Updated: April 10, 2023 - 6 min read
This week Product School’s CEO, Carlos González de Villaumbrosia, hosted a Question & Answer session with our Slack Community to talk about the latest happenings in the world of Product Management. Check it out!
”Where do I start to become a Product Manager in 2019?”
Here are three things you can do to help you become a Product Manager in 2019
Build Something. Create something that demonstrates your ability to conceptualize and ship projects. You don’t need a team or a budget for this. It could be as simple as a website, or a mock-up on InvisionApp or Balsamiq.
Network. Online and in person. Get out there and start meeting Product Managers in your neighborhood. Attend some free events, make friends, and offer value. Your network will be an invaluable source of support and ideas and will be able to help you get a foot in the door when new hiring opportunities open up in your community.
Apply Strategically. If you’re brand new, you’re unlikely to get a PM job at Google right off the bat! Use your new network to guide you towards opportunities that fit your talents. Try and narrow it down to a specific industry – perhaps related to your interests or previous work – where you can add unique value.
Best of luck!
”What are the differences between an average Product Manager and a great one?”
It starts with perspective:
Average Product Managers focus on the product.
Great Product Managers focus on the customer.
They focus on the mission of the company – why are you all there, and what purpose are you collectively striving to achieve?
A good Product Manager will think about features.
A great Product Manager will think about the
purpose those features serve in the life of the customer.
It continues with education:
Great Product Managers read vociferously.
They know that even if you have 10, 20 years of experience under your belt, there is always more to learn.
Finally, it’s about relationships:
Great Product Managers invest in the relationships they have with their colleagues, stakeholders, clients, and customers.
This means taking the time to listen. It means being willing to lose the argument. It means being willing not to claim credit for something for the sake of the bigger picture.
Great Product managers know that they won’t stay great unless they are always growing.
”What are the skills required to be a successful entrepreneur?”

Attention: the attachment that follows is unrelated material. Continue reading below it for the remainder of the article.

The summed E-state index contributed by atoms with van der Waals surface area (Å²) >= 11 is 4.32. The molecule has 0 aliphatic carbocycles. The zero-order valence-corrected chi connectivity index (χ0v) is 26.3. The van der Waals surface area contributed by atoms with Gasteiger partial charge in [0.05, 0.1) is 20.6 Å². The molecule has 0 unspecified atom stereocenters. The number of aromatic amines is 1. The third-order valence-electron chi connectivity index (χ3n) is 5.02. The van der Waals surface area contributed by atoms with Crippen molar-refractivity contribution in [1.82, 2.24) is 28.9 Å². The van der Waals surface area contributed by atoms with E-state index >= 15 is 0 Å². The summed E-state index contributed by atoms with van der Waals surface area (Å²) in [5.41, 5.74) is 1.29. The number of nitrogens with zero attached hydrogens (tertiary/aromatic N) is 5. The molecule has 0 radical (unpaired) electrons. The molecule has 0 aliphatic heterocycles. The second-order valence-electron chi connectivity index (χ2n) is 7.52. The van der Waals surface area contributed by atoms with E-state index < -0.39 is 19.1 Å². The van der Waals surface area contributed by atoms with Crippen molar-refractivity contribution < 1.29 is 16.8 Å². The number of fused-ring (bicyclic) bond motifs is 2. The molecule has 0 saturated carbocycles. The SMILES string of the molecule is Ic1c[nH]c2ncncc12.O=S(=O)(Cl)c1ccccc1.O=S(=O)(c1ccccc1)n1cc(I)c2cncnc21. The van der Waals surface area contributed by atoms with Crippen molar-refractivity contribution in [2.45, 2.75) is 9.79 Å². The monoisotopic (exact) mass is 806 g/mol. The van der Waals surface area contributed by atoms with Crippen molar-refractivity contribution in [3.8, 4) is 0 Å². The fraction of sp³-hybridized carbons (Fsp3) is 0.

Fundamentally, the most talented, diligent and well equipped entrepreneur in the world will still fail if he / she is not creating something that people want.
When I started my education business five years ago, I knew I was creating something that there was a demand for.
We filled a niche.
At first, it was just me working in a small co-working space.
Now we have close to 50 employees around the world.
Sometime ago, I wrote down our company values on a piece of paper.
I stumbled upon that piece of paper today.
At the top, it said “students first.”
Our company has changed a lot, but that remains true.
Develop the skills you need to in order to understand who will be buying your product.
After all, without them, you may have a dream, but you won’t have a business.
”How do you get into a Product Management role with no prior experience as a PM?”
This is the classic catch 22 of the Product Management role: You need experience in order to get a good PM job, but in order to have the experience, you need a PM job…
The way to break out of this bind is simple: Side Projects. Side Projects allow you to demonstrate your potential as a Product Manager without the need for you to already be employed in a PM role.
The main goal of the side project is to show you can:
Put together a plan
Finish what you start
As I always say, if you want to prove you can build products, you have to start by building products. Of course, you may not have the budget to actually create a Minimum Viable Product that you could actually ship to market. But you can take the first steps, for example:
Create a blog and write about the market you’re trying to get in, making specific suggestions on how well-known products can improve
Use a tool like Balsamiq or InvisionApp to show a detailed concept/wire-frame of your product
Use an app like Proto.io to create a prototype of your idea
By taking action like this, you’re acting as if you were already a Product Manager. In doing so, you’re proving that you’re a person who could be hired to do a PM job – after all, you’re already doing it!
”What do product managers do at tech companies such as Google, Facebook, and Quora?”
As has been said, no two days are the same, but there are a lot of commonalities.
Why are we here? In the daily stress and hustle, a Product Manager has to fight to keep the focus on the vision for the Product and how this relates to the mission of the company.
What are they really saying? You’ll need to juggle the needs of various teams and stakeholders, each of which will be concerned about different metrics, will speak in different jargon, and will have their own – often conflicting – demands. How do you go to the core of the issue?
Who are we here for? In addition to the vision/mission as described above, the PM is an advocate for the customer. Think of the end user, their needs/frustrations/pain points, and relate every decision you make back through this lens.
Here’s a short video from David Breger, Product Manager at Facebook Messenger, on 9 lessons he learned as a PM at a top tech company.
As you can see, being a PM at a top tech company involves a lot of high level thinking, and a range of soft as well as hard skills. You can learn more about this at Product School.
Updated: April 10, 2023